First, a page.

A recent announcement by the U.S. Department of Agriculture (USDA) reinforces the fact that nearly 6,000 acres of switchgrass in east Tennessee will be a major contributor to the country’s domestic renewable energy production.
The federal support indicates that the biomass industry is on track and energy crops, such as switchgrass, have huge potential.
Agriculture Secretary Tom Vilsack announced in late October that the USDA is implementing several measures supporting a clean, sustainable, domestic biofuels industry, including the publication of a final rule to implement the Biomass Crop Assistance Program (BCAP). Under the BCAP final rule, USDA will resume making payments to eligible biomass producers (such as those currently under contract with Genera Energy and the University of Tennessee.) These payments may help offset crop establishment, crop maintenance, and/or biomass collection, storage, and transport costs. Authorized in the Food Conservation and Energy Act of 2008, BCAP is designed to ensure that a sufficiently large base of new, non-food biomass crops is established in anticipation of future demand for renewable energy.
“This ruling comes at the perfect time for biomass producers,” said Genera Energy President and CEO Kelly Tiller. “It means there is potential to bring additional acres of switchgrass into energy crop production to support commercial scale projects. BCAP can help farmers manage their risk and commit their land, resources, and efforts to a new energy crop farming enterprise that will in turn help the nation reach its national renewable energy objectives in a sustainable manner.”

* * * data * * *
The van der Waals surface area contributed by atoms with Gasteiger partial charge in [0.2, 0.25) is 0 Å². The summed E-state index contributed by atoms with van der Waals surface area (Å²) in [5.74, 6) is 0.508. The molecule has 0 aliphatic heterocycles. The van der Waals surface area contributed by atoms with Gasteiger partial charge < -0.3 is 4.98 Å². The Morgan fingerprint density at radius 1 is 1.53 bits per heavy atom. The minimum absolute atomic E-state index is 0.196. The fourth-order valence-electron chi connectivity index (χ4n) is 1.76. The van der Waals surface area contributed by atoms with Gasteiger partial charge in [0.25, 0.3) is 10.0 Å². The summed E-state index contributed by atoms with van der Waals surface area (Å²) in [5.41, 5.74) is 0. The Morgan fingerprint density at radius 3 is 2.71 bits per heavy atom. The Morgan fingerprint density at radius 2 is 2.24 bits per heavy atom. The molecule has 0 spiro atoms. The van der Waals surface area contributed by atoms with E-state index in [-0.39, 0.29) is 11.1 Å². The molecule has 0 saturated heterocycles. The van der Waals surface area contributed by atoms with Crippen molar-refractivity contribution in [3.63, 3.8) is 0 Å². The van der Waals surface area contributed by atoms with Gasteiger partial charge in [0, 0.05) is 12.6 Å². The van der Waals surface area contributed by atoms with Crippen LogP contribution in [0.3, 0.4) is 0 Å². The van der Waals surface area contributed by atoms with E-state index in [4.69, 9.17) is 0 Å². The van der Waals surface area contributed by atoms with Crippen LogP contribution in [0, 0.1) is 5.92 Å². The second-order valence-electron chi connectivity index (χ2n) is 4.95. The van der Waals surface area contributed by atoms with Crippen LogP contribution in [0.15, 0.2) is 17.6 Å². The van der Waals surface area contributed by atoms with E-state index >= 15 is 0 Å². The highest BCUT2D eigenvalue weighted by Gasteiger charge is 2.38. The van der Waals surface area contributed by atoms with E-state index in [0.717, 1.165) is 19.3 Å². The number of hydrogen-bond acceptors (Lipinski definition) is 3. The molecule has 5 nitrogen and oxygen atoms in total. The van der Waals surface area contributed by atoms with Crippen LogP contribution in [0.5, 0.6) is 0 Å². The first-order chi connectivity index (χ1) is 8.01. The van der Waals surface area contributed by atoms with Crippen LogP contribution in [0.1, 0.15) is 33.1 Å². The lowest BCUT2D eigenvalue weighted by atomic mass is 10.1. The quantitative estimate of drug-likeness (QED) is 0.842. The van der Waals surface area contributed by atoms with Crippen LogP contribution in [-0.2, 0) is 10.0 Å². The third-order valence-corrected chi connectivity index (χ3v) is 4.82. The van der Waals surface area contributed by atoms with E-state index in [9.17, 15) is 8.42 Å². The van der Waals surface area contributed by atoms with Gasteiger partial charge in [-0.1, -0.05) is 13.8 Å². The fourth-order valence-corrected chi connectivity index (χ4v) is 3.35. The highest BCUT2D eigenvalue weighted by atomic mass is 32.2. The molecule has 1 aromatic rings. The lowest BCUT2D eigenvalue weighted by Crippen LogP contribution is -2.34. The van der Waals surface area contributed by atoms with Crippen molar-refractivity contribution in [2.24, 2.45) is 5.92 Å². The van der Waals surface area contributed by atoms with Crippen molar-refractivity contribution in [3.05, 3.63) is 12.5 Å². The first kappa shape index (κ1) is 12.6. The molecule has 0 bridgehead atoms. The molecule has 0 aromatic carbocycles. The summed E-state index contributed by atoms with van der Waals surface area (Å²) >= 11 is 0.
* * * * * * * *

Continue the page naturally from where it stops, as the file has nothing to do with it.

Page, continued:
For the past three years, farmers in east Tennessee have been growing and harvesting switchgrass for biomass production. More than 60 farmers located within 50 miles of Genera’s demonstration-scale cellulosic ethanol biorefinery are participating in the Switchgrass Farmer Incentive Program (part of the University of Tennessee’s Biofuels Initiative). Genera’s partner farms will begin harvesting their 2010 switchgrass crops this month. This is the third year for harvesting since the program’s inception. Crops planted in 2008 are now yielding 8 tons of biomass per acre at harvest, and that number is expected to continue to increase this year.
“Tennessee remains well positioned to be a national leader in bio-based energy research and development of commercial-scale projects,” said Tiller. “This ruling will give us additional resources to develop biomass for the growing bioeconomy.”
Genera Energy, in partnership with the state of Tennessee, the University of Tennessee, and DuPont Danisco Cellulosic Ethanol, opened a biorefinery in Vonore, Tenn., in early 2010. The pilot-scale facility is capable of producing up to 250,000 gallons of cellulosic ethanol per year from feedstocks such as switchgrass.